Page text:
I also immediate went off plan and spent time on project yellow, but that was the right thing to do. It was great to see progress on that project with the blocks stacking up, since it was tangible recognition of why the “red” project wasn’t moving forward. The red represents the work I’m doing with Ruby on Rails, which I’ve actually divided into both red and white. Red represents work that is actually coding on the project, whereas, white is the learning and prep that I’m doing since I’m still learning Ruby and Rails. It was good to reflect that my learning-to-doing-ratio needs to be higher. I expect that to change over time, but I can easily see that this past week it was 8:5 and it may be unrealistic to even consider it as 1:1 next week.

Now that I’ve taken a snapshot of plan vs. reality, I took apart last week’s plan and stacked all of the project hours that I didn’t get done in my “future” pile and then rebuilt the plan for next week. I’m doing the lego visualization in addition to tracking on a spreadsheet. They serve two different purposes. I think it is important to track actual time spent with 15-minute increments, but planning and reflecting on time spent benefits from more of a “rough sketch.” I find planning with lego blocks gives me a good feel for what my week will be like and subsequently an effective “birds-eye view” of how I’m spending my time.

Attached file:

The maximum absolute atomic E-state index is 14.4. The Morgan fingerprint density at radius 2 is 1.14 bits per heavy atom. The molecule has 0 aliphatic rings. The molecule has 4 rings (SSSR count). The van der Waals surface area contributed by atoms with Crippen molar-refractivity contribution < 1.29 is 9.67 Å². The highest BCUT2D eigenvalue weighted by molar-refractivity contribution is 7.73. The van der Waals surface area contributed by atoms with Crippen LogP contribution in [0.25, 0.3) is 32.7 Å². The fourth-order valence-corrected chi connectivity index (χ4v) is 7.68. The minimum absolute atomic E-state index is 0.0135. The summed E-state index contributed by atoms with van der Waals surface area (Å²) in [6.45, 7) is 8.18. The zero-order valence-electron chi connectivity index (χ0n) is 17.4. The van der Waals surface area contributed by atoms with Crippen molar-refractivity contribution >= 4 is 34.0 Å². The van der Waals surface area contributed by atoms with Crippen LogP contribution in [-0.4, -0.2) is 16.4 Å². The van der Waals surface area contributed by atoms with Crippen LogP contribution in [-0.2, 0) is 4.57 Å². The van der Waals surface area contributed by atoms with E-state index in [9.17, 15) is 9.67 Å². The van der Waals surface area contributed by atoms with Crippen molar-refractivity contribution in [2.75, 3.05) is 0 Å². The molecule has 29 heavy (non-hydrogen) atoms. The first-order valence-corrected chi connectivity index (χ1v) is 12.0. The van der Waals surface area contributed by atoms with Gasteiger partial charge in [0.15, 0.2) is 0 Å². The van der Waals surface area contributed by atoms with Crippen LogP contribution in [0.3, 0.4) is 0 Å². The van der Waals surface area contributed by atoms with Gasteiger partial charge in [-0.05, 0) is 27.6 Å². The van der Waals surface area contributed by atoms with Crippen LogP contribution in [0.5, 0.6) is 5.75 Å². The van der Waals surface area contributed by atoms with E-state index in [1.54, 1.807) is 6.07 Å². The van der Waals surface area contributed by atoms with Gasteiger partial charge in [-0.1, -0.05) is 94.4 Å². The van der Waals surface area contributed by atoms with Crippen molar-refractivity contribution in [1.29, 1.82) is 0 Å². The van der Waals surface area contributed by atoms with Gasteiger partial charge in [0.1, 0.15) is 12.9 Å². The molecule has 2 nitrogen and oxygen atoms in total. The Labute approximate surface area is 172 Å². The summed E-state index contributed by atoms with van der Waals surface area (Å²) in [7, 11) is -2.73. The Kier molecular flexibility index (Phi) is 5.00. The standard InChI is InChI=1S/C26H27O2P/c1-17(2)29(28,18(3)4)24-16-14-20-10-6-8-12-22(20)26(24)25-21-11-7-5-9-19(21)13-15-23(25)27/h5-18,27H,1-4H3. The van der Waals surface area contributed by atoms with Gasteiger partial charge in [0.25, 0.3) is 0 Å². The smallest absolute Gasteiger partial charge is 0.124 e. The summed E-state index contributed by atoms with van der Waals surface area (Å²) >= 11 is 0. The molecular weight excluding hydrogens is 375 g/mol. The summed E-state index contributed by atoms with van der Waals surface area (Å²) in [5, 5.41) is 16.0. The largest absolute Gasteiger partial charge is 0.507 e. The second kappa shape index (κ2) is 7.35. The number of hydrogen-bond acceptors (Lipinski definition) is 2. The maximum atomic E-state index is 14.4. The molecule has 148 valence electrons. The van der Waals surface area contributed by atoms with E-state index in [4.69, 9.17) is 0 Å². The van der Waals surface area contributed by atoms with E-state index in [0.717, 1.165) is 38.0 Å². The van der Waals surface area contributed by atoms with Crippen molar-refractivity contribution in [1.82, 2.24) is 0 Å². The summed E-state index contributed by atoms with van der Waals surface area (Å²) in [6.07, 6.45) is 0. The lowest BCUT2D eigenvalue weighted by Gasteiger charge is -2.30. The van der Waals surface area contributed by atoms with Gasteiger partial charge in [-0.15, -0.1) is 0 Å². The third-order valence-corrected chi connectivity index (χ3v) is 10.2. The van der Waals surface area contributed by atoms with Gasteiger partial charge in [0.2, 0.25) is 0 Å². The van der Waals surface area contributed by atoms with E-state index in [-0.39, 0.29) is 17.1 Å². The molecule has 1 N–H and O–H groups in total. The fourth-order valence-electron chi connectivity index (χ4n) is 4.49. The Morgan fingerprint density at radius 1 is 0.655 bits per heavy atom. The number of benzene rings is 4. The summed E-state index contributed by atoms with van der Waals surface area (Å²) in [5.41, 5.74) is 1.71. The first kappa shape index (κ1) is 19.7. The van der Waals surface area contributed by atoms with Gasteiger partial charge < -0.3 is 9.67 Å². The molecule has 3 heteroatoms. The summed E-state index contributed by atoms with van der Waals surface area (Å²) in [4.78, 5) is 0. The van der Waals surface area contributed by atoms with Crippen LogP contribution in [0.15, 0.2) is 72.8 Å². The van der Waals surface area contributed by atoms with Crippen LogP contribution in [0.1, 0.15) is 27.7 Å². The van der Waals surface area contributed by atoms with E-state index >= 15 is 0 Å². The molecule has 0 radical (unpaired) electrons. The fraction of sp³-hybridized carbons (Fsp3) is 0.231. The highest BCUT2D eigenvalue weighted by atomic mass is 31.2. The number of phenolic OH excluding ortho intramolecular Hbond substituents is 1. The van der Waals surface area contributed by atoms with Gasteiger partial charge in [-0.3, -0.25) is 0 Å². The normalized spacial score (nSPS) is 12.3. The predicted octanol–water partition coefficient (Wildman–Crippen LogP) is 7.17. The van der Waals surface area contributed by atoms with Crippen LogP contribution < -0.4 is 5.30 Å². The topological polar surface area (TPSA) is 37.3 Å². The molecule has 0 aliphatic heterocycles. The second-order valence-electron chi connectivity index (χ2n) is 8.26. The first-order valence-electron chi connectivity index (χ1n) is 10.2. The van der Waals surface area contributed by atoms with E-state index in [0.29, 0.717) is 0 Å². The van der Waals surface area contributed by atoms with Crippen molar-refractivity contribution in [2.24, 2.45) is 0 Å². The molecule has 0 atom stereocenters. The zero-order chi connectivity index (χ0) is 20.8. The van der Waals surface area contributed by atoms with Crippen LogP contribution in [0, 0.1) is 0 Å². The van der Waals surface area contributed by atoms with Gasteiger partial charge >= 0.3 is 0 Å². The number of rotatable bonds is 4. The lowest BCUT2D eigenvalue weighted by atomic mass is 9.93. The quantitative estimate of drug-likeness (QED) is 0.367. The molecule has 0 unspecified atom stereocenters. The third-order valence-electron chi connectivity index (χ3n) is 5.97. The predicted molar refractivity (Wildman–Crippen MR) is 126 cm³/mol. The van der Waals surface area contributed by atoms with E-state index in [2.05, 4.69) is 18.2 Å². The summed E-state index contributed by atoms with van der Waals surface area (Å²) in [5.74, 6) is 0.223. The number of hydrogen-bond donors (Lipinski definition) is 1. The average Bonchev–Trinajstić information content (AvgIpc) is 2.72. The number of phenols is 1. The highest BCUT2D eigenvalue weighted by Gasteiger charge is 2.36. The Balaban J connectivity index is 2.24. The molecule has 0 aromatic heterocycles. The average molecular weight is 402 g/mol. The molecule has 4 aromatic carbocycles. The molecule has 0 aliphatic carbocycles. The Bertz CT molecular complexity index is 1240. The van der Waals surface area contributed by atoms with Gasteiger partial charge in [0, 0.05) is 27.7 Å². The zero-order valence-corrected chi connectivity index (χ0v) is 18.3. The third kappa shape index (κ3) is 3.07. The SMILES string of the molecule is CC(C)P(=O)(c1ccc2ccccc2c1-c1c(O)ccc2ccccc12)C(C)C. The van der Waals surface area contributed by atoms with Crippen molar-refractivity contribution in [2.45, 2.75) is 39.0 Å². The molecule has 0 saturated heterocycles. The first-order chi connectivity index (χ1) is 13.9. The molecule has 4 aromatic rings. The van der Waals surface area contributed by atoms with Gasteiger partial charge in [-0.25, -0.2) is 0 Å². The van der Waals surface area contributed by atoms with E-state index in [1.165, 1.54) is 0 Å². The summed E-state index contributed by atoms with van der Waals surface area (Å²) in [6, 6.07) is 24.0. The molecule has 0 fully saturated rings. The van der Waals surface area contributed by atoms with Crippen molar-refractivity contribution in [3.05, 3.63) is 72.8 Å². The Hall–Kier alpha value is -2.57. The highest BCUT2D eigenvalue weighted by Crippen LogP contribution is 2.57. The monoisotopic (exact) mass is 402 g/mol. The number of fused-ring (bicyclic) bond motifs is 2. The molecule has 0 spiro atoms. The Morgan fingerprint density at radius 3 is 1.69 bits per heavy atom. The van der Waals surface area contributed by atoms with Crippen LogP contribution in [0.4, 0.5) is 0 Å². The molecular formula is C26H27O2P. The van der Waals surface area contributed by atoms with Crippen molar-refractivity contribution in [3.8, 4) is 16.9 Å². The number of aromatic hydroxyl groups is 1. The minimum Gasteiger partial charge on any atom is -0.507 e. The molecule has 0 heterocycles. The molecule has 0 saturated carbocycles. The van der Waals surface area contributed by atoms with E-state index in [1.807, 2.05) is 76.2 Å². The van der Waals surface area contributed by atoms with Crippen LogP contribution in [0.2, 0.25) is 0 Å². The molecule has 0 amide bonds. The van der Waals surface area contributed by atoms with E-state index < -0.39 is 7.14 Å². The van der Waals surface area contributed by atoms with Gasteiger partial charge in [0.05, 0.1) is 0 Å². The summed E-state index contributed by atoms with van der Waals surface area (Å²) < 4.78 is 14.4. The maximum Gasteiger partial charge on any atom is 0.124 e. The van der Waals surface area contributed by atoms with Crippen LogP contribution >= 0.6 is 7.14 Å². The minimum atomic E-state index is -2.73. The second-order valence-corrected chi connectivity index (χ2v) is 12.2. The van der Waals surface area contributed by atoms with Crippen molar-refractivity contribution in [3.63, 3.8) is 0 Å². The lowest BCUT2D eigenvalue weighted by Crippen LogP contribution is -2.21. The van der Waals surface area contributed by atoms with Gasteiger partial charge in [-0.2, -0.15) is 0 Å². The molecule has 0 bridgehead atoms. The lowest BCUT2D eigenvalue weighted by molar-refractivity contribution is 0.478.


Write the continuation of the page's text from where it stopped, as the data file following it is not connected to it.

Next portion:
I just went through a fabulous tutorial by Daryn Holmes about routes. It is written for 2.0.2, but I found that nothing had changed for 2.2. I already had a good feel for how routes worked, but stepping through the details was very helpful.

Key points:

  • By default controllers render the view that has the same name of the action invoked.
  • index is the default action

Debugging Tips:
You can quickly see where a route ends up by typing this into irb:

>> rts = ActionController::Routing::Routes
>> rts.recognize_path("/")
=> {:controller=>"albums", :action=>"index"}

You can also go in the reverse direction to see what URL would be generated by a route. To see what URL an action will end up at:

>> rts.generate(:controller=>'albums',:action=>'index')
=> "/music"